Why Are Candidates Passing Your Standardized Language Test, But Still Underperforming?
Over the past few decades technological advancements, economic changes, and workforce globalization have stimulated a drastic shift in contact center hiring trends. These shifts have forced employers and employees to adopt different organizational strategies to keep up their competitive edge. One of these strategies is the use of standardized language tests to assess basic language proficiency. This long-time practice is now changing.
One of the biggest trends is the shift to assessment of communication skills. According to a survey on global trends conducted by LinkedIn, 92% of the surveyed HR professionals and hiring managers consider soft skills more important than hard skills. Over 80% of respondents said communication skills are critical for business growth, and bad-hires lack soft skills.
What are communication skills? Communication skills is an umbrella term used to describe a person’s ability to convey and receive information effectively. This broad category of skill sets includes empathy, active listening, responsiveness, clarity, and, perhaps most importantly, language. With the growing trend towards outsourcing and global expansion, hiring people who speak the same language as your customers is essential. Seems simple enough, right? Unfortunately, assessing language and communication skills can be complicated.
You may be testing for the wrong language skills
In most contact centers, all employees must pass a standardized language test in English, or any other target language. The practice of identifying ideal candidates with these tests has been around for several generations. Due to the global status of English, English language tests have become very generic. But often, language is not standard. In fact, many different factors impact the way we speak, from geography to culture. A common language like English is particularly vulnerable to variances that lead to different accents and pronunciations, cultural references and expressions, and even speeds and volumes of speech.
The standard language tests that you use to assess your contact center workers are also generic and tend to be very easy to pass. Here is what the trainers tell us:
- Language tests focus on pronunciation and repetition of short sentences.
- There are few authentic scenarios. Questions are multiple-choice and on generic topics.
- Language assessments don’t tell us anything about the person’s real communication ability.
- Applicants are familiar with these kinds of tests after taking so many over the years.
While standardized language testing is a proven assessment tool. This tells us that these language tests fail to assess the skills that really matter:
- Is the applicant able to communicate with the customers?
- Is the applicant able to comprehend?
- Is the applicant an active listener?
- Does the applicant pay attention to detail?
- Does the applicant use positive language?
- Does the applicant express empathy?
What are the factors that influence standardized language test score?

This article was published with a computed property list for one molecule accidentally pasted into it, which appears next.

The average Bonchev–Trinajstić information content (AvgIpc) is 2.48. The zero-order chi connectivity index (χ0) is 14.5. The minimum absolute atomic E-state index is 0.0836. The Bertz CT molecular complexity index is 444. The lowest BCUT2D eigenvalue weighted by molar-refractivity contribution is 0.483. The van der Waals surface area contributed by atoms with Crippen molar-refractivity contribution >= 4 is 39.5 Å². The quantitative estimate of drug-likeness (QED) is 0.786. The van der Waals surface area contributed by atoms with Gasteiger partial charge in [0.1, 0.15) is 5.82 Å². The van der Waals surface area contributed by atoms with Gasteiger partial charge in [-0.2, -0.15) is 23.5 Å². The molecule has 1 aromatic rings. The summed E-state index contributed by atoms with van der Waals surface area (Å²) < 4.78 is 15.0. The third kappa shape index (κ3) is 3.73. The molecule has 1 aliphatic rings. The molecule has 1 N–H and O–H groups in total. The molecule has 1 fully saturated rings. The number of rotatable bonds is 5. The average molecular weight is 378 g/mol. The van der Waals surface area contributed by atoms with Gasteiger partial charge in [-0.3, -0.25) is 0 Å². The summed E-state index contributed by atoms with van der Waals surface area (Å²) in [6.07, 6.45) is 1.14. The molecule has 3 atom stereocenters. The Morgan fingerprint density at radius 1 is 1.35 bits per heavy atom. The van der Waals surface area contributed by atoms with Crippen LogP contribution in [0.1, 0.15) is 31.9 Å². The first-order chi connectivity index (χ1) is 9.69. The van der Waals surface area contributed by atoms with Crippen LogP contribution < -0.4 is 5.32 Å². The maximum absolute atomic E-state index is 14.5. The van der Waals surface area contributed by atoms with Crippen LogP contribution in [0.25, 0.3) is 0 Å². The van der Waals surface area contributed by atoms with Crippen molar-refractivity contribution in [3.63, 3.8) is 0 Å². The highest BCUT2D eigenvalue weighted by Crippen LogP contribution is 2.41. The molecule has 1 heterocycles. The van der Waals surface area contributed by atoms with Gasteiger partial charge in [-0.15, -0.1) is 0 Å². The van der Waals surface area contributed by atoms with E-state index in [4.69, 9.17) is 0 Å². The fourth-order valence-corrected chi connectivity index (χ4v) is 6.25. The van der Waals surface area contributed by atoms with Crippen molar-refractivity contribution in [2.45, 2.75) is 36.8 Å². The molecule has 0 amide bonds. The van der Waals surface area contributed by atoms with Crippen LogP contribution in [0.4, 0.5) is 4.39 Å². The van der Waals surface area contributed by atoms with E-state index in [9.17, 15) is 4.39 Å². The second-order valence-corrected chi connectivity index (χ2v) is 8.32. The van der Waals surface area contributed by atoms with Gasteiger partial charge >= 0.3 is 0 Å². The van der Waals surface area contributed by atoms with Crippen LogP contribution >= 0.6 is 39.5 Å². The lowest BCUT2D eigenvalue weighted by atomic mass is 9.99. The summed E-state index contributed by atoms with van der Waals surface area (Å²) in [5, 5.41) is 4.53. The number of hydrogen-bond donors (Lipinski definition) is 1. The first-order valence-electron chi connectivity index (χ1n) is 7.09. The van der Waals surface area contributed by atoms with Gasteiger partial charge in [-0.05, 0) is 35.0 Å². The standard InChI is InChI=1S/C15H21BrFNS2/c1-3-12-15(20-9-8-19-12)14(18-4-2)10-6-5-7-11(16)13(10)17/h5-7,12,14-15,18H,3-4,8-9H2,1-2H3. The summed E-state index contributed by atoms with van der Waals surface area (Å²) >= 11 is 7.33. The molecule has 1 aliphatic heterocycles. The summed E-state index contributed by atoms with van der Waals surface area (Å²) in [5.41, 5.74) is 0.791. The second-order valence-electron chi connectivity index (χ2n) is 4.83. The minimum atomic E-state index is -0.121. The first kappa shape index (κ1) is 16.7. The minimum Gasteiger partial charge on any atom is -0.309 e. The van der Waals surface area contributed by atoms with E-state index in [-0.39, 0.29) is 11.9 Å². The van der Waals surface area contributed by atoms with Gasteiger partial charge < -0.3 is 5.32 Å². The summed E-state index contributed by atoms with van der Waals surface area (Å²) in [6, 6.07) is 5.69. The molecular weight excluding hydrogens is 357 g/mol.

An outdated focus on pronunciation and over usage of grammatical accuracy
Standardized language tests measure what is measurable. Written accuracy is not flexible. Speech fluency can be valuable for all levels. Accents are easy to spot. However, the degree to which an accent or a spelling error distracts from effective communication is not measured. If it doesn’t distract, it’s not important to the interaction.
General questions that do not take your business into consideration
As the name suggests, standard tests are created without specific industries or lines of business in mind. Instead, they are designed for measuring the language skills of test-takers who are working in many different environments around the globe, from call centers in India to European manufacturers. They are also used for all levels of competence, from basic to proficient. In order for the results to be reliable, they must be very generic. The goal then becomes test reliability (i.e. test-takers of similar competence get the same result), rather than test usefulness. Additionally, today when personalized customer support directly impacts visitor engagement, brand perception, and conversion rates it is important to invest in customer support tools that help you identify the right candidates as per the business requirements.
Standardization does not challenge experienced applicants
Contact centers have some of the highest churn rates of any industry. According to research conducted by The Quality Assurance & Training Connection (QATC) - Annual turnover rate for agents in US contact centers is 30-45%. This means that new workers come in regularly. This also means that the majority of the workers already have a broad range of experiences with different employers, hiring processes, and skills assessments. It’s likely that your applicants have seen your standard language test before. Not only will it be easier to pass, but the resulting data will be less accurate and potentially lead you to hire the wrong person.
Inaccurate results from standardized language tests are impacting your hiring decisions
Now that we know standard language tests are not providing the information you need to make smart hiring decisions, let’s look at the negative consequences of ineffective skills assessments. Applicants who score well on standard language tests often have a superficial competence level. This means they fall short when faced with common customer service situations: understanding a customer’s need, explaining complex procedures, de-escalating frustrated customers, etc. Inability to deliver effective customer experiences in these crucial moments can negatively impact your organization in many ways. Research showed that 31% of respondents find repeating or provide information multiple times the most frustrating aspect of poor customer experience. A bad customer experience can hurt your brand and hurt retention rates. The impact is also financial. Retraining candidates who underperform, restructuring your team, or starting your recruitment process from scratch is expensive. Thus, the cost of relying on standardized testing that doesn’t reflect the needs of your business is high.